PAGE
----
I somehow lost my original update that covered the period from August 2018 to August 2019 so I have decided to update all the way until June 2020. A lot has happened over this period so let’s get started!
Coronavirus Global Pandemic
This period included the global sell off in equity markets and the lows reached late March. This was a great time for stocks to be ‘on sale’ and I encouraged my children to invest whenever they could. I even took some of their account (up to half!) off the table in early March and bought back in at the lows. M1Finance makes this very simple to do with a couple of clicks and I will show you how!
Well let’s get to it then.
|Date||Total Portfolio Value||% Gain / (Loss) From Start|
As a reminder, our child’s M1Finance portfolio is made up of several nested or embedded pies. The outermost pie is made up of two slices, one for each child. This allows us to have their own stock selections held appropriately and makes it easy when we make contributions for both we can split it up according to how much each of them have deposited.
You could create separate accounts for each child, but because there is a minimum contribution of $10 dollars per account, this helps them ‘pool’ their funds to contribute more frequently as in some cases they would not have enough to contribute alone.
Below images as of June 2020.
How to “Raise Cash” in M1Finance
The term ‘raising cash’ is simply a way to indicate that you have sold some stocks or equities and have increased the size of your cash position. Having cash on hand is a great thing when markets sell off and allow you to have fire power to buy stocks on the pull back when they’re on sale! If you have no cash on hand when stocks sell off, you basically will only wait to get back to ‘even’ again.
Here is an example, if your total portfolio balance is $1,000 and stocks sell off 20% then your balance will be $800. If you have no cash to deploy and just leave everything invested, when the market recovers you will only be back to $1,000 again and really have ‘gained’ nothing new. Instead, if you were able to deploy additional funds when the market was down then when the market gets back to where it was before the sell off you will have more than $1,000. Make sense?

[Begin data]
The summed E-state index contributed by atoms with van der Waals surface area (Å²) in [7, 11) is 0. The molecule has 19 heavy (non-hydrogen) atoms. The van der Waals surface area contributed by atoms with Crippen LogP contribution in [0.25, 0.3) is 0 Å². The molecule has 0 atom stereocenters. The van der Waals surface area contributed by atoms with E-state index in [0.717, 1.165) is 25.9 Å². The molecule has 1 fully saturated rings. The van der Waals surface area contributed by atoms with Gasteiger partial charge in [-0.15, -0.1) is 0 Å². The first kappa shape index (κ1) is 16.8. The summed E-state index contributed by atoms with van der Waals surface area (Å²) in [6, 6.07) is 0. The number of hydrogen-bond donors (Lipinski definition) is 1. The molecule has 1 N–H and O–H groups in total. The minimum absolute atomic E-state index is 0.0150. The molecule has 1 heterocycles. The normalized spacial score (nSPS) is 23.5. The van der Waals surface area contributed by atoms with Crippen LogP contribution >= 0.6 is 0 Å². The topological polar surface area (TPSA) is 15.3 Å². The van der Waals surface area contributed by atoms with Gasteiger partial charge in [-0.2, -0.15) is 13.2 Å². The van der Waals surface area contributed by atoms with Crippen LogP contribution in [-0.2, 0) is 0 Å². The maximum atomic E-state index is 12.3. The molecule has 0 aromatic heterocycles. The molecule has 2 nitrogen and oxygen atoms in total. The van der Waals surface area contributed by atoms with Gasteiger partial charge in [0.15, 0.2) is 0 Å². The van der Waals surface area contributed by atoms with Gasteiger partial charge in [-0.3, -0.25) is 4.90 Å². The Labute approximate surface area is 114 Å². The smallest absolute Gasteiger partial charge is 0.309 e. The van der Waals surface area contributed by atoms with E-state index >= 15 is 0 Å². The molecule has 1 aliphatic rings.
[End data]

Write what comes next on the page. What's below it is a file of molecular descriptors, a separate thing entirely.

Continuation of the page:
In M1Finance, this is really easy to sell equities and ‘raise cash’ whenever you want. Just pull up from the bottom of the main portfolio screen and check your ‘auto-invest’ settings. The reason you want to check this first is because if you just choose to sell a certain dollar value from a pie it will just reinvest it/rebalance it if Auto-Invest is on. Click on ‘Auto-invest’ to change the settings.
After clicking on ‘Auto-invest’ then you have two options. You can either turn off auto-invest entirely so that no investments will be made to any cash that is deposited or is ‘raised’ by selling your existing positions OR you can leave it on but set a ‘minimum’ amount of cash to have on hand before Auto invest will take place.
Turning off Auto-invest is simple, you just flip the toggle next to ‘Auto-invest.’
If you want to leave it on but set a minimum threshold, just enter a value in the ‘auto-invest minimum.’
Now you can go to any position or pie and click on it place an order to sell a certain dollar amount from that pie. Because you first have turned off auto-invest or entered a certain minimum threshold, the funds from selling that position will remain in cash.
The great thing is that once you have a certain amount in cash, you can average into purchases by just changing the minimum threshold each day. So what I did in late March was just lower the minimum threshold every day by a certain amount to invest back at a lower price and ‘average in.’
All of these trades did not cost me as there are no commissions or fees. If you are interested in learning more about M1Finance check our full review!